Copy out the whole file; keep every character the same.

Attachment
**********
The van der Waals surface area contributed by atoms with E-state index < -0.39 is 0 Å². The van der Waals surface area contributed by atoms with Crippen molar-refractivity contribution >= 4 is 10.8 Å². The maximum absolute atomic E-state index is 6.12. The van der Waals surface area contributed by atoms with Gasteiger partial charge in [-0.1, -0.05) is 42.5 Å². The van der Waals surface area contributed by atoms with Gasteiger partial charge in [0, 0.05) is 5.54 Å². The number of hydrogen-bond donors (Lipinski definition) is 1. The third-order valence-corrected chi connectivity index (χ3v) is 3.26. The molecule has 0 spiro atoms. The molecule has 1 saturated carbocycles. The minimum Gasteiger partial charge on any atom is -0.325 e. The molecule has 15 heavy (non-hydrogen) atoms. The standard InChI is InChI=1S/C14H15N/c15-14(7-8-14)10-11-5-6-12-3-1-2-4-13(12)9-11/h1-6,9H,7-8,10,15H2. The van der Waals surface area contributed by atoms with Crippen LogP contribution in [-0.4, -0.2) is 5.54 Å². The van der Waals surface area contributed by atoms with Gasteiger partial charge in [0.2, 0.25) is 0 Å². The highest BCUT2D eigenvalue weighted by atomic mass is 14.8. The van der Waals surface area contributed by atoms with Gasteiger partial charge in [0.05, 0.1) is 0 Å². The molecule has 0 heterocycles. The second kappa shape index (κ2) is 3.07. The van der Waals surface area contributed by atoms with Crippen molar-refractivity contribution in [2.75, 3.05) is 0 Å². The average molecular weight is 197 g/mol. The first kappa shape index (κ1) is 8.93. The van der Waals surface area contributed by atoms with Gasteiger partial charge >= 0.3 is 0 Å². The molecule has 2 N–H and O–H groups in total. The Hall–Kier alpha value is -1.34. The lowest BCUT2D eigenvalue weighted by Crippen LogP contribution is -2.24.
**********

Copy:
The van der Waals surface area contributed by atoms with E-state index < -0.39 is 0 Å². The van der Waals surface area contributed by atoms with Crippen molar-refractivity contribution >= 4 is 10.8 Å². The maximum absolute atomic E-state index is 6.12. The van der Waals surface area contributed by atoms with Gasteiger partial charge in [-0.1, -0.05) is 42.5 Å². The van der Waals surface area contributed by atoms with Gasteiger partial charge in [0, 0.05) is 5.54 Å². The number of hydrogen-bond donors (Lipinski definition) is 1. The third-order valence-corrected chi connectivity index (χ3v) is 3.26. The molecule has 0 spiro atoms. The molecule has 1 saturated carbocycles. The minimum Gasteiger partial charge on any atom is -0.325 e. The molecule has 15 heavy (non-hydrogen) atoms. The standard InChI is InChI=1S/C14H15N/c15-14(7-8-14)10-11-5-6-12-3-1-2-4-13(12)9-11/h1-6,9H,7-8,10,15H2. The van der Waals surface area contributed by atoms with Crippen LogP contribution in [-0.4, -0.2) is 5.54 Å². The van der Waals surface area contributed by atoms with Gasteiger partial charge in [0.2, 0.25) is 0 Å². The highest BCUT2D eigenvalue weighted by atomic mass is 14.8. The van der Waals surface area contributed by atoms with Gasteiger partial charge in [0.05, 0.1) is 0 Å². The molecule has 0 heterocycles. The second kappa shape index (κ2) is 3.07. The van der Waals surface area contributed by atoms with Crippen molar-refractivity contribution in [2.75, 3.05) is 0 Å². The average molecular weight is 197 g/mol. The first kappa shape index (κ1) is 8.93. The van der Waals surface area contributed by atoms with Gasteiger partial charge >= 0.3 is 0 Å². The molecule has 2 N–H and O–H groups in total. The Hall–Kier alpha value is -1.34. The lowest BCUT2D eigenvalue weighted by Crippen LogP contribution is -2.24.